droughts is important but more important from the point of view of planning ahead for, and possibly preventing, damaging impacts is development of an ability to predict droughts. Prediction of drought on the seasonal-to-interannual time scale will depend on the ability to predict slowly evolving boundary conditions that, by forcing the atmospheric circulation, can create tendencies toward drought-inducing patterns of sufficient amplitude that they can emerge amidst the internal atmospheric variability

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Martha C. Anderson, Christopher Hain, Jason Otkin, Xiwu Zhan, Kingtse Mo, Mark Svoboda, Brian Wardlow, and Agustin Pimstein

systems such as the USDM. Recent “flash drought” events, where surface moisture conditions declined rapidly because of high temperatures and enhanced evaporative losses, have highlighted the need for rapid response indicators. Vegetation cover condition, as sampled by remotely sensed shortwave vegetation indices (VIs), is a relatively slow response variable, typically adjusting only after notable crop damage has already occurred. Remote sensing indices based primarily on VI data include the vegetation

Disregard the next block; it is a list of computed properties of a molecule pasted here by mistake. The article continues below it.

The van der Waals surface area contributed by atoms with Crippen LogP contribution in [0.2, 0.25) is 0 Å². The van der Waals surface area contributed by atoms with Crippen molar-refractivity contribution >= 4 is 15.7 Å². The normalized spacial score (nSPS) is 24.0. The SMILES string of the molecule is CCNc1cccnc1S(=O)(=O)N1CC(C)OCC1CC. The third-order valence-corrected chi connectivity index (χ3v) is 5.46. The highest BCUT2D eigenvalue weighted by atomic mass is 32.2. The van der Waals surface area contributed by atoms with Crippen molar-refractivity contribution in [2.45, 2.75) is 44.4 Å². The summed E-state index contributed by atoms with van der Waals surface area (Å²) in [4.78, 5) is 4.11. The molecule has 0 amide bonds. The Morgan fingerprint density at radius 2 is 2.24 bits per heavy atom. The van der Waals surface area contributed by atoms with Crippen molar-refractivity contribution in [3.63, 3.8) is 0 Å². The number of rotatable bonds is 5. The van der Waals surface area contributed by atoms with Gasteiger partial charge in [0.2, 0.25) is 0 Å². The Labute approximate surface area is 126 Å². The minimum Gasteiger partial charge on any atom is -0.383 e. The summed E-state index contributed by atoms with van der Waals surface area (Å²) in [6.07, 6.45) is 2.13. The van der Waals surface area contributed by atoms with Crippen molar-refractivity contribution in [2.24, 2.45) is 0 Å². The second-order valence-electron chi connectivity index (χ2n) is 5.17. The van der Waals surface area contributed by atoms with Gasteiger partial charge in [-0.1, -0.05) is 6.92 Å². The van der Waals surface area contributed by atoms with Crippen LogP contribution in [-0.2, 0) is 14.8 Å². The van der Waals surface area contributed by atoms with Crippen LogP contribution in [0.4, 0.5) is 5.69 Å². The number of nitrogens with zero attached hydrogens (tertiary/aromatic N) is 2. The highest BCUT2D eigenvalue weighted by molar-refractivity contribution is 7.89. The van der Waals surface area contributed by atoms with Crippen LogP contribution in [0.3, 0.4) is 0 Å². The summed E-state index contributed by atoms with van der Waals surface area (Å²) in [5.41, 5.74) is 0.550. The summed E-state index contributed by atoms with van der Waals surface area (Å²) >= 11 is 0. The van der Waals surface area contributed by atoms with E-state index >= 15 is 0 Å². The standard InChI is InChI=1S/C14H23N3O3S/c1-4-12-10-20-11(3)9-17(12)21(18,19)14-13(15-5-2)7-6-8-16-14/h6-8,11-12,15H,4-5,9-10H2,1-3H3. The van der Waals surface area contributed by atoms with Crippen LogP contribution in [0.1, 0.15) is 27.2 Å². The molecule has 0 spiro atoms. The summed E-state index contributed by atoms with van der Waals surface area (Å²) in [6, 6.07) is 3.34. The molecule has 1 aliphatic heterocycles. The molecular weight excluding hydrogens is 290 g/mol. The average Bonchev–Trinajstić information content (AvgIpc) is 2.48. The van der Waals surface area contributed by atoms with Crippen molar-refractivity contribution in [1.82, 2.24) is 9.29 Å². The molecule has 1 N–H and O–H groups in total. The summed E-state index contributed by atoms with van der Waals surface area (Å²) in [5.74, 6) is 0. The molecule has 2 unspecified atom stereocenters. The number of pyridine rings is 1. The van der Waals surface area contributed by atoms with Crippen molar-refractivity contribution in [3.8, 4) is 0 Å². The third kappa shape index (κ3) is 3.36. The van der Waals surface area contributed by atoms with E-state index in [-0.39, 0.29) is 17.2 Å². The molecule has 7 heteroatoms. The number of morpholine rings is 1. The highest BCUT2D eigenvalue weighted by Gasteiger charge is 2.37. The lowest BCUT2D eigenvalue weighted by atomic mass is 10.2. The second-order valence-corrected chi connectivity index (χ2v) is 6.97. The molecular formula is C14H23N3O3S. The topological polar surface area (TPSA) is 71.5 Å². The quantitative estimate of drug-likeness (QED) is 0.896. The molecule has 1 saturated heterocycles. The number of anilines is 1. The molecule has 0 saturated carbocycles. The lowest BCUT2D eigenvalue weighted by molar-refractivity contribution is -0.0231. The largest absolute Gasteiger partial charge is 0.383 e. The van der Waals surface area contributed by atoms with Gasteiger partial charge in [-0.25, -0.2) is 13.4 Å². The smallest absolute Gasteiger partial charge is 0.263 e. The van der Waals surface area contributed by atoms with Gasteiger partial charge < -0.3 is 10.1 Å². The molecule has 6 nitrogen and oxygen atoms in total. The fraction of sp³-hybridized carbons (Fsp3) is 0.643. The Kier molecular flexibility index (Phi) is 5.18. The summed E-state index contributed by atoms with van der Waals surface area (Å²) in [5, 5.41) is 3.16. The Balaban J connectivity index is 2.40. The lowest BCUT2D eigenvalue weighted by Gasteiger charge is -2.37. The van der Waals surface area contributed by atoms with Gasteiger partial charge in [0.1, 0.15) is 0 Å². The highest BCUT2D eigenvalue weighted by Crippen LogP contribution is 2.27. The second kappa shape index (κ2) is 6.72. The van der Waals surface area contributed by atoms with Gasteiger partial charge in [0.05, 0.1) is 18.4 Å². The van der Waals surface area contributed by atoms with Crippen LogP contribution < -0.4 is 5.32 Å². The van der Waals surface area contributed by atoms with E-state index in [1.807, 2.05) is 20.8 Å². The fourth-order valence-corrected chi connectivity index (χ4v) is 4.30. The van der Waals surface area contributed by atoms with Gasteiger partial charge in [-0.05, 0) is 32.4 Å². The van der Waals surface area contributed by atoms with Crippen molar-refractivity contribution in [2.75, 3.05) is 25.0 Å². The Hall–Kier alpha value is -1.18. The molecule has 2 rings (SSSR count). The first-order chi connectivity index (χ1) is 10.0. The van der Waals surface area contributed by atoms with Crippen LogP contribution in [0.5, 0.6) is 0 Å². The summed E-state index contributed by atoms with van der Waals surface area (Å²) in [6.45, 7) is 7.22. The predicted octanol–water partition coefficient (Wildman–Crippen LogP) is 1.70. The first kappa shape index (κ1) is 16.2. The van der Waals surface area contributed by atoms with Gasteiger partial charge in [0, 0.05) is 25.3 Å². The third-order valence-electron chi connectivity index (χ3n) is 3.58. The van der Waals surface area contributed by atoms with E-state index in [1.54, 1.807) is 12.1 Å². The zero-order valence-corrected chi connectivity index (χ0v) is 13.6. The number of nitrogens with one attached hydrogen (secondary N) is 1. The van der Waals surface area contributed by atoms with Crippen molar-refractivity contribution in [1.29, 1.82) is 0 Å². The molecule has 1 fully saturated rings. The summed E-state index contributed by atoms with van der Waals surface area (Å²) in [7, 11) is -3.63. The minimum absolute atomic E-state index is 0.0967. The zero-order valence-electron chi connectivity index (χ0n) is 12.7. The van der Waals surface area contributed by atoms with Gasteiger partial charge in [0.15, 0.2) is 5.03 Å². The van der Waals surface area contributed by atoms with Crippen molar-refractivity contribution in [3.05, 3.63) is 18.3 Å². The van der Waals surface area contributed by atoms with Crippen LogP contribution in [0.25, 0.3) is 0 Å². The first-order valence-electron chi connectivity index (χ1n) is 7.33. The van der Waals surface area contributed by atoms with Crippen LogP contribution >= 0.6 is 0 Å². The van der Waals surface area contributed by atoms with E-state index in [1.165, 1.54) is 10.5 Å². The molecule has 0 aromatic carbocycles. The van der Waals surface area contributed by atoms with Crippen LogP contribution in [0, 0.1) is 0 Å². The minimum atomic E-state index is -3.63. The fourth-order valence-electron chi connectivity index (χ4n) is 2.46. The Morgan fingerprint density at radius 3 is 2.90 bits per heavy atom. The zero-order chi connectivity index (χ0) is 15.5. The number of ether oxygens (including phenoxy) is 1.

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Hailan Wang, Siegfried Schubert, Randal Koster, Yoo-Geun Ham, and Max Suarez

Feng 2012 ; Dai 2013 ) and atmospheric general circulation model (AGCM) simulations (e.g., Hoerling and Kumar 2003 ; Schubert et al. 2004a , b ; Seager et al. 2005 ; Wang et al. 2010 ). An important finding from such studies is that ENSO and the PDO in their cold phases, and the AMO in its warm phase, produce a tendency for drought conditions over the United States, with the Pacific playing the dominant role (e.g., Mo et al. 2009 ; Schubert et al. 2009 ). In addition, the impact of SST

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Eric F. Wood, Siegfried D. Schubert, Andrew W. Wood, Christa D. Peters-Lidard, Kingtse C. Mo, Annarita Mariotti, and Roger S. Pulwarty